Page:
What Alabama taught me about inequality
by Laura Gelder | 04 June 2020
Since the horrific killing of George Floyd in Minneapolis and amidst the protests and the riots; the sadness and the anger, one place has come to my mind and one moment that took place there in particular. The place is Selma, Alabama and the moment, well I’ll get to that later.
Until I visited Alabama in 2012 I’m ashamed to say that I knew very little about the American civil rights movement and I landed in Alabama with a copy of To Kill a Mockingbird and not much else to inform me on racial inequality in the south.
I was on a fam trip with seven travel agents and we arrived in the town of Selma on a hot and sultry Sunday afternoon, just in time for dinner and iced tea in Sturdivant Hall - a columned plantation house whose beautiful and comfortable rooms made me feel distinctly uncomfortable.
The next day we met our tour guide Joanne in a grease-scented diner and I knew she wasn't going to pull any punches as I tucked into a plate of cheesy grits and she told me: "Girl, you gonna get fat".
Joanne told us how she grew up in a segregated Selma and became involved in the civil rights movement at a young age. By the time she was 11 she had been arrested 13 times and she was one of the youngest people to participate in Bloody Sunday.
This historic day in 1965 was when hundreds of black citizens started a march from Selma to the state capital Montgomery to protest against their constitutional right to vote being denied through intimidation. As Joanne and her fellow protesters went to cross the Edmund Pettus Bridge they were met by white policemen and when they refused to turn their peaceful parade around they were brutally beaten with sticks, charged with horses and tear gassed.
The pictures of this state-sponsored brutality appeared all around the world, causing outrage and prompting President Johnson to pass the Voting Right Act which prohibited racial discrimination during elections.
Selma affected me the most because it was Joanne's personal story - the story of a child who wasn't allowed in the ice cream parlour because of the colour of her skin - but we visited many other places that taught us about racism and resilience.
In Montgomery we went to a museum dedicated to Rosa Parks, the ordinary woman whose refusal to give up her bus seat for a white person prompted the town’s black residents, who made up three quarters of the buses' customers, to simply boycott them. Eventually the economic effect of that action lead to a new law allowing black citizens to sit where they wanted to on the bus.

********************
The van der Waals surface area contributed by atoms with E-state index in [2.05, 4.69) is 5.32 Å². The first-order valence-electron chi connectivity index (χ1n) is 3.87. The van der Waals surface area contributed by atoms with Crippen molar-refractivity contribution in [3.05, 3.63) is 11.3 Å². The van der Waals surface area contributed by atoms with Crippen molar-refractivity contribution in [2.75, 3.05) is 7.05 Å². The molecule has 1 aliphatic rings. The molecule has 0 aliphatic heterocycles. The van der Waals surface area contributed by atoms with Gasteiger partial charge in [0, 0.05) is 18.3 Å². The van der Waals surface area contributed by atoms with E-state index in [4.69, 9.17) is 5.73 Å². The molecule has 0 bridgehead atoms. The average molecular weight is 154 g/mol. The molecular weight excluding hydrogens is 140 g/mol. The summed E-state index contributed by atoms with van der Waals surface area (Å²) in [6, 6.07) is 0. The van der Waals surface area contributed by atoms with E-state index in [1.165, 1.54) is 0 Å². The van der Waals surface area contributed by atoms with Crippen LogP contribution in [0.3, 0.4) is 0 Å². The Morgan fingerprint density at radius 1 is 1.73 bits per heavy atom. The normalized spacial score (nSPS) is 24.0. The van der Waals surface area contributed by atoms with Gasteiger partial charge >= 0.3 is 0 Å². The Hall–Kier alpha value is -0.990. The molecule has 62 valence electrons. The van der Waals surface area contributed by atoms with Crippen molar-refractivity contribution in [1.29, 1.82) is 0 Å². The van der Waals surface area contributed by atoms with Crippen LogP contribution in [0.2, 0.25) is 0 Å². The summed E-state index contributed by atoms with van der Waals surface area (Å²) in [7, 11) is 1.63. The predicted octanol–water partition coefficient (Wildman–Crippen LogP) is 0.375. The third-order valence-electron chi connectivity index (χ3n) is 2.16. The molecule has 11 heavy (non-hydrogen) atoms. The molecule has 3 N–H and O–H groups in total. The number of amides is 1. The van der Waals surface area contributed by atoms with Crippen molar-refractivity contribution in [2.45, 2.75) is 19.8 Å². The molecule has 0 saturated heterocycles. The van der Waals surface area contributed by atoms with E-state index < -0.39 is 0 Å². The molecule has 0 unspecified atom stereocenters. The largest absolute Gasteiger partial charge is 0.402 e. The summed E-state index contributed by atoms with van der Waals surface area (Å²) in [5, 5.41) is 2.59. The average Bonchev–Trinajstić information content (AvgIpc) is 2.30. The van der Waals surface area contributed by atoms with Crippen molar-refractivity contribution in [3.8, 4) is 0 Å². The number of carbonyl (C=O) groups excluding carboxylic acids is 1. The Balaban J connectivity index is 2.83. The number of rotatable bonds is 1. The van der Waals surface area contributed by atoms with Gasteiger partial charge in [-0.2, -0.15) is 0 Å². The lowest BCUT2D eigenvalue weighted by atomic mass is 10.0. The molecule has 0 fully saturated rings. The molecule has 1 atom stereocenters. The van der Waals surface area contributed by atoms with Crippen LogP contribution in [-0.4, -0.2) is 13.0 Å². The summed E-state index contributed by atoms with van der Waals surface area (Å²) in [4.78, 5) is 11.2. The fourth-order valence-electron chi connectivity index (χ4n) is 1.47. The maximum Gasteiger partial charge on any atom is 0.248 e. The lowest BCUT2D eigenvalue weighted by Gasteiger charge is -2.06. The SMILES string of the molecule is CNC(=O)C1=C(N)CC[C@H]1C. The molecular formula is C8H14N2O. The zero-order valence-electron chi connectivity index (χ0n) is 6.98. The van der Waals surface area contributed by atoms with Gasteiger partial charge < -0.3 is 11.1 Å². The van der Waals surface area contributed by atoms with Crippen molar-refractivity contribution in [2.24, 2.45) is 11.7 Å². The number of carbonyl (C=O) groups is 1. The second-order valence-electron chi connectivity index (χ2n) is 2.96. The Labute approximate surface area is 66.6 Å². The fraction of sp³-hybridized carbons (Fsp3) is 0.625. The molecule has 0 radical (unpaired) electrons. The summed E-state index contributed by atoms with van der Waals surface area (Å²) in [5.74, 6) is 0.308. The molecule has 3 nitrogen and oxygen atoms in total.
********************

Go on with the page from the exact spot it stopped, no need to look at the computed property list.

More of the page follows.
At Birmingham’s Civil Rights Institute we saw a dark side to the 1950s America we’d seen in movies like Grease and Back to the Future - where black Americans were forbidden to enter the milkshake bars, play sport alongside white Americans or even use the same washrooms as them.
In the next block was the 16th Street Baptist Church, which housed a black-only congregation and was a centre for the city’s civil rights campaigners in the 60s. We watched a joyful service where ladies in elegant dresses with coiffed hair and spotless white gloves danced, sung and clapped along with a gospel choir. They stood just above the basement where Addie Mae Collins, Cynthia Wesley, Carole Robertson (all 14 years old) and Carol Denise McNair (11) were murdered by a bomb planted by Ku Klux Klan in 1963. It was a bomb so fierce that it decapitated one victim, created a five foot crater in the church, blew a passing motorist out of his car and damaged windows two blocks away.
We learnt that the city was nicknamed ‘Bombingham’ for the sheer amount of explosions it saw during a terror campaign which was waged on the black community for daring to move into so-called white neighbourhoods or challenge segregation.
We read Martin Luther King’s letter from Birmingham Jail, where he was locked up for leading a peaceful protest march without a permit. In it he calls Birmingham ‘the most thoroughly segregated city in the United States’ with an ‘ugly record of police brutality’.
I read his letter again before I wrote this and it’s tragic how relevant it still is today. In it he addresses those who deplore the demonstrations, saying: “I am sorry that your statement didn’t express a similar concern for the conditions that brought the demonstrations into being.”
King’s letter is addressed to religious leaders who had called his demonstrations ‘unwise and untimely’ and he talks of his “grave disappointment in the white moderate who is more devoted to order than to justice” and explains how it's easy for those who have never experienced inequality to ask those who have to be calm and wait for action.
I wonder what he would think of today's America and each time I see the photo of the policeman who knelt on George Floyd's neck for nearly nine minutes, his face so blank and unconcerned, I'm reminded of that moment in Selma when I realised that racism was not consigned to history.
We were on the tour bus and Joanne was at the front with her microphone, pointing out a historic building, when we noticed a lone white man standing on the street corner and waving at us slowly but not smiling. Someone piped up: "I think that guy knows you, Joanne".
She told us quite casually that he was a racist and he was always there, always complaining about her tours blocking up the streets and always trying to stop her telling her story. And then she told us to all to just wave right back, before getting on with telling her story.
If you want to help your clients understand the story of America's civil rights struggle, and how to put together an itinerary taking in Alabama and the Civil Rights Trail, click here.
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